The long, narrow House Cloakrooms have never won decorating prizes. They are simple, comfortable waystations where Members can wait between votes, escape for a snack, or conduct business with other Members. The cloakrooms, one for Democrats and one for Republicans, lead directly to the House Chamber, and they are often the first place where staffers look for missing Representatives.
A host of useful and sentimental objects, such as telephones, old leather chairs, snacks, phone booths, law books, and even old trophies, make up the cloakrooms’ décor, but cloaks themselves are rarely seen. The rooms retain the name but not their early purpose as a space to stash belongings.
Just after builders finished the new House Wing in 1857, the House directed them to gut two long rooms adjacent to the Chamber and turn them into cloakrooms. These became handy places for Representatives to stow coats, cloaks, hats, and luggage that were unable to fit in their small desks.
As Representatives spent more time in the cloakrooms, the accoutrements of a men’s clubhouse sprang up around them. Enterprising attendants, primarily African Americans, began offering shaves and haircuts in the 1870s. Barbering was then one of the few accepted avenues to prosperity for black entrepreneurs. John Evans became so well known as a cloakroom barber that his endorsement of Coke Dandruff Cure appeared in magazine advertisements. The men who watched over the cloakrooms also expanded their business by offering liquor (slyly referred to by journalists as “lemonade”) to parched Congressmen and sandwiches to famished ones. The snack bars sometimes became family affairs, handed down from father to child. Well into the 20th century, staffers remembered how much pie they ate and weight they gained from the excellent cooking in these cramped spaces.
Representatives enjoyed the casual nature and rough-and-ready feel of the cloakrooms. Republicans could retreat to the “Saints’ Corner” of their room, where raconteurs “meet to ‘swap lies’ and tell stories,” reported one newspaper. Relaxation sometimes spilled over the threshold of the House Chamber. Observers in the Reporters’ Gallery had a perfect view of both cloakroom doors. One described the informal scene for readers back home, concluding that it was “not uncommon to see a member standing in the door of the cloakroom, in full sight of the galleries, a towel around his neck and a nice coating of lather on his chin, waiting for his name to be reached, while the roll is being called.”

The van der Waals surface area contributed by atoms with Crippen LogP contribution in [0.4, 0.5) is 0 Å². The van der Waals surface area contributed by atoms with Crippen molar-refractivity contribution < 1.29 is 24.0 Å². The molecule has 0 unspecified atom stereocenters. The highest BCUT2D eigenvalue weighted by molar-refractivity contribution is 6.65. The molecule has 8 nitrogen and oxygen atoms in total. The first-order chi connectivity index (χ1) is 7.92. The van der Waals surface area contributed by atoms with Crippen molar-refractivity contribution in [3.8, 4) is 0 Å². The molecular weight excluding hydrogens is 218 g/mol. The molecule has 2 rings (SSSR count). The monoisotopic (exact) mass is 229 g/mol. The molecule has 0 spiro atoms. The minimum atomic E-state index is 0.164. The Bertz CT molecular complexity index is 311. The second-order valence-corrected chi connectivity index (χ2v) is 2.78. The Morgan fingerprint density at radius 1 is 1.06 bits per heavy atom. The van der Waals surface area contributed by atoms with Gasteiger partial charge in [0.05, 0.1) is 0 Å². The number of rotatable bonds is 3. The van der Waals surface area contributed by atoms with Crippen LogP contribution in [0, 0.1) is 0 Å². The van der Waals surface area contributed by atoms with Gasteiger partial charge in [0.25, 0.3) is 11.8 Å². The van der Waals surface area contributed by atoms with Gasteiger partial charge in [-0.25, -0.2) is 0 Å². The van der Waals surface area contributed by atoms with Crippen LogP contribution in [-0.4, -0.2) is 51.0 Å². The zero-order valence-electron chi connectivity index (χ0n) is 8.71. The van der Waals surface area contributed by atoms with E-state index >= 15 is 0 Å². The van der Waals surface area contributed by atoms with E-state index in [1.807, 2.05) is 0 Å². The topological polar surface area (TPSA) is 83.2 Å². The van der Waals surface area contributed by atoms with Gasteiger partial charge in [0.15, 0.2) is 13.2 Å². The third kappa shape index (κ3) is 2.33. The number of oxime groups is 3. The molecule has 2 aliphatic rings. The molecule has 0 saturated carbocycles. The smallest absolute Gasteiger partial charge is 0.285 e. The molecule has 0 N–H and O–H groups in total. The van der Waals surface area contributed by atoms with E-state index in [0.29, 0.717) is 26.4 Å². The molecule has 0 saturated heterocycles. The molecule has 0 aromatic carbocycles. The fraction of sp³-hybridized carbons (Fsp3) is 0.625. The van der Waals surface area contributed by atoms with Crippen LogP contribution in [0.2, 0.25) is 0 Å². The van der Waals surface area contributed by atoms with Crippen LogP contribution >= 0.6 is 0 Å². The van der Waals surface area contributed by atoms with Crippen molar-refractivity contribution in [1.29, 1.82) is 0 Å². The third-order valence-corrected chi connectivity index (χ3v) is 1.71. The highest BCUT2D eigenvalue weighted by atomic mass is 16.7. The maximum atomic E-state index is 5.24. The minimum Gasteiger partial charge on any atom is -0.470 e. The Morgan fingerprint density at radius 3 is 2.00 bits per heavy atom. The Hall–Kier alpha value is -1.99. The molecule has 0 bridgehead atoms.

In the 20th century, the House Office Buildings provided Representatives with their first office space, but the change did not diminish the cloakrooms’ popularity. By then, they had become clubhouses more than glorified coatracks, and continued to be easygoing retreats for Republicans and Democrats. Still, times were changing, and even clubhouses changed with them. In 1924, newspapers reported breathlessly on newly elected New Jersey Representative Mary Norton’s arrival at the Capitol: “The sanctity of the House Democratic cloak room, hitherto exclusive to man, where members lounge, smoke and chat when debate on the floor waxes dull, was invaded for the first time today by a woman in her own right.” Fifty years later, Congresswomen in the cloakrooms could still cause a stir. In the 1970s, when Helen Meyner, another New Jersey Representative, stretched out on one of the old couches, shoes off and eyes closed, “there was utter shocked silence,” recalled one staffer, at “a woman who had invaded [the men's] locker room and thought nothing of it.”
Cloakrooms remained hubs of communication. House Pages staffed telephones, took messages to and from Members, sped off to collect documents, and ran errands between the Chamber and Members’ offices. For decades each cloakroom became a legislative listening post, a place where Members and staff could call or stop by for an update on floor debate. Cloakroom ledgers from the 1980s record widely varied notes from leaders to rank-and-file Members passing through: legislative updates, picnic invitations, and announcements about an amazing new technology called “e-mail.” In the 21st century, texting and smartphones reduced the cloakroom’s frantic pace of relaying information. However, what made the cloakrooms truly part of the legislative process—an informal, convivial environment for discussing thorny legislative issues—remained unchanged even when the barber chairs and “lemonade” passed into history.
Sources: House Journal, 23 December 1857; Washington Post, 7 October 1879; Douglas Walter Bristol Jr., Knights of the Razor: Black Barbers in Slavery and Freedom (Baltimore: Johns Hopkins University Press, 2009); Los Angeles Times, 17 April 1901; Detroit Free Press, 17 December 1872 and 3 August 1909; New York Tribune, 21 January 1887; Los Angeles Times, 30 November 1893; Baltimore Sun, 24 December 1924.Follow @USHouseHistory